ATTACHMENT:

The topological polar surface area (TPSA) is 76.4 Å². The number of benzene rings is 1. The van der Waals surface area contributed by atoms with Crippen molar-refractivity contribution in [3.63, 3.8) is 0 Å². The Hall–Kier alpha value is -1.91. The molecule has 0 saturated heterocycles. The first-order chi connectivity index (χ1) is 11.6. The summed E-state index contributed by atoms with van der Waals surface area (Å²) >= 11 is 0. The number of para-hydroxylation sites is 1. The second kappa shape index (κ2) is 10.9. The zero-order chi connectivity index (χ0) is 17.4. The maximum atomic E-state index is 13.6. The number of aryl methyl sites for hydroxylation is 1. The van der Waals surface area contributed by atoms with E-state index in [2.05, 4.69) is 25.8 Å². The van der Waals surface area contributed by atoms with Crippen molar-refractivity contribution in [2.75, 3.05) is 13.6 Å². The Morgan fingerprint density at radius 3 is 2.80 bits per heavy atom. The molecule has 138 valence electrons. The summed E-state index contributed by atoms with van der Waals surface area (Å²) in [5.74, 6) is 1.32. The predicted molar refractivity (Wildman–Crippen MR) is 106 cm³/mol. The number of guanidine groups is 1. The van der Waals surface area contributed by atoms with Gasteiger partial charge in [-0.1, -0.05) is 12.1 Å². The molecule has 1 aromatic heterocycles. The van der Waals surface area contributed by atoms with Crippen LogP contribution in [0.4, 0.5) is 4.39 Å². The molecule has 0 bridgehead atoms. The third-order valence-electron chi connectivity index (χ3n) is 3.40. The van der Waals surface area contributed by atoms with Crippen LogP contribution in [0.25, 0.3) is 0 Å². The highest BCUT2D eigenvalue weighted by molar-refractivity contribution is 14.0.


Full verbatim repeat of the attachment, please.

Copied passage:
The topological polar surface area (TPSA) is 76.4 Å². The number of benzene rings is 1. The van der Waals surface area contributed by atoms with Crippen molar-refractivity contribution in [3.63, 3.8) is 0 Å². The Hall–Kier alpha value is -1.91. The molecule has 0 saturated heterocycles. The first-order chi connectivity index (χ1) is 11.6. The summed E-state index contributed by atoms with van der Waals surface area (Å²) >= 11 is 0. The number of para-hydroxylation sites is 1. The second kappa shape index (κ2) is 10.9. The zero-order chi connectivity index (χ0) is 17.4. The maximum atomic E-state index is 13.6. The number of aryl methyl sites for hydroxylation is 1. The van der Waals surface area contributed by atoms with E-state index in [2.05, 4.69) is 25.8 Å². The van der Waals surface area contributed by atoms with Crippen molar-refractivity contribution in [2.75, 3.05) is 13.6 Å². The Morgan fingerprint density at radius 3 is 2.80 bits per heavy atom. The molecule has 138 valence electrons. The summed E-state index contributed by atoms with van der Waals surface area (Å²) in [5.74, 6) is 1.32. The predicted molar refractivity (Wildman–Crippen MR) is 106 cm³/mol. The number of guanidine groups is 1. The van der Waals surface area contributed by atoms with Gasteiger partial charge in [-0.1, -0.05) is 12.1 Å². The molecule has 1 aromatic heterocycles. The van der Waals surface area contributed by atoms with Crippen LogP contribution in [0.4, 0.5) is 4.39 Å². The molecule has 0 bridgehead atoms. The third-order valence-electron chi connectivity index (χ3n) is 3.40. The van der Waals surface area contributed by atoms with Crippen LogP contribution in [0.25, 0.3) is 0 Å². The highest BCUT2D eigenvalue weighted by molar-refractivity contribution is 14.0.